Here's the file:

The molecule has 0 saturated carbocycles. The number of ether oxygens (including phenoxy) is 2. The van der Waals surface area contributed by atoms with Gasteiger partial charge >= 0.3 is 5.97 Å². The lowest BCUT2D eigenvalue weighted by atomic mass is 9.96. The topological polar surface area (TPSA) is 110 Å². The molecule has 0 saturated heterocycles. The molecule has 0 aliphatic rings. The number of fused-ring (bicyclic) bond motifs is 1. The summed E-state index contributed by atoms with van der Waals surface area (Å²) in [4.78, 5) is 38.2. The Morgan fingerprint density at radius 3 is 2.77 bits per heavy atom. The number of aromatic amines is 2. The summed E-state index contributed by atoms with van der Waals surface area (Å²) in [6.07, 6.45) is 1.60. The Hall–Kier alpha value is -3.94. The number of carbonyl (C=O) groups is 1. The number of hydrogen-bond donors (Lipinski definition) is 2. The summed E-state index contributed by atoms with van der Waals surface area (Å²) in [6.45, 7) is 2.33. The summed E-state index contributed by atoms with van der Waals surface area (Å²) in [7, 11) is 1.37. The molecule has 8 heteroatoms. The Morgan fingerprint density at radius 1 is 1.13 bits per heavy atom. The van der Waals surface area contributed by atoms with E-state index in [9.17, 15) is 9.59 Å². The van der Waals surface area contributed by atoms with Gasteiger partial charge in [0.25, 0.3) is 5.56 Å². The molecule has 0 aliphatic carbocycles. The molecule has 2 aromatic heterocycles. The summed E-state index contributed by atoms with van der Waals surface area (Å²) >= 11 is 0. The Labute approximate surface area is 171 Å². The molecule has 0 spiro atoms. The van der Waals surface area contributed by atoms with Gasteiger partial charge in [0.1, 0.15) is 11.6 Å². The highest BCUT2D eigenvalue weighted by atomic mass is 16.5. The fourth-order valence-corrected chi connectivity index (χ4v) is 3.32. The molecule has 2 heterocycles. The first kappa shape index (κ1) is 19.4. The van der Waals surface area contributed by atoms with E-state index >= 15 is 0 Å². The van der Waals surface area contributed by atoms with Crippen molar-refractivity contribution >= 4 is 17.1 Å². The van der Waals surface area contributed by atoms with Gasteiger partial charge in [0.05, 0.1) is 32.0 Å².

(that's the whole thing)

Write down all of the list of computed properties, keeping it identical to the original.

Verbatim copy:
The molecule has 0 saturated carbocycles. The number of ether oxygens (including phenoxy) is 2. The van der Waals surface area contributed by atoms with Gasteiger partial charge >= 0.3 is 5.97 Å². The lowest BCUT2D eigenvalue weighted by atomic mass is 9.96. The topological polar surface area (TPSA) is 110 Å². The molecule has 0 saturated heterocycles. The molecule has 0 aliphatic rings. The number of fused-ring (bicyclic) bond motifs is 1. The summed E-state index contributed by atoms with van der Waals surface area (Å²) in [4.78, 5) is 38.2. The Morgan fingerprint density at radius 3 is 2.77 bits per heavy atom. The number of aromatic amines is 2. The summed E-state index contributed by atoms with van der Waals surface area (Å²) in [6.07, 6.45) is 1.60. The Hall–Kier alpha value is -3.94. The number of carbonyl (C=O) groups is 1. The number of hydrogen-bond donors (Lipinski definition) is 2. The summed E-state index contributed by atoms with van der Waals surface area (Å²) in [6.45, 7) is 2.33. The summed E-state index contributed by atoms with van der Waals surface area (Å²) in [7, 11) is 1.37. The molecule has 8 heteroatoms. The Morgan fingerprint density at radius 1 is 1.13 bits per heavy atom. The van der Waals surface area contributed by atoms with E-state index in [9.17, 15) is 9.59 Å². The van der Waals surface area contributed by atoms with Gasteiger partial charge in [0.25, 0.3) is 5.56 Å². The molecule has 0 aliphatic carbocycles. The molecule has 2 aromatic heterocycles. The summed E-state index contributed by atoms with van der Waals surface area (Å²) >= 11 is 0. The Labute approximate surface area is 171 Å². The molecule has 0 spiro atoms. The van der Waals surface area contributed by atoms with Gasteiger partial charge in [0.1, 0.15) is 11.6 Å². The highest BCUT2D eigenvalue weighted by atomic mass is 16.5. The fourth-order valence-corrected chi connectivity index (χ4v) is 3.32. The molecule has 2 heterocycles. The first kappa shape index (κ1) is 19.4. The van der Waals surface area contributed by atoms with E-state index >= 15 is 0 Å². The van der Waals surface area contributed by atoms with Crippen molar-refractivity contribution >= 4 is 17.1 Å². The van der Waals surface area contributed by atoms with Gasteiger partial charge in [0.05, 0.1) is 32.0 Å².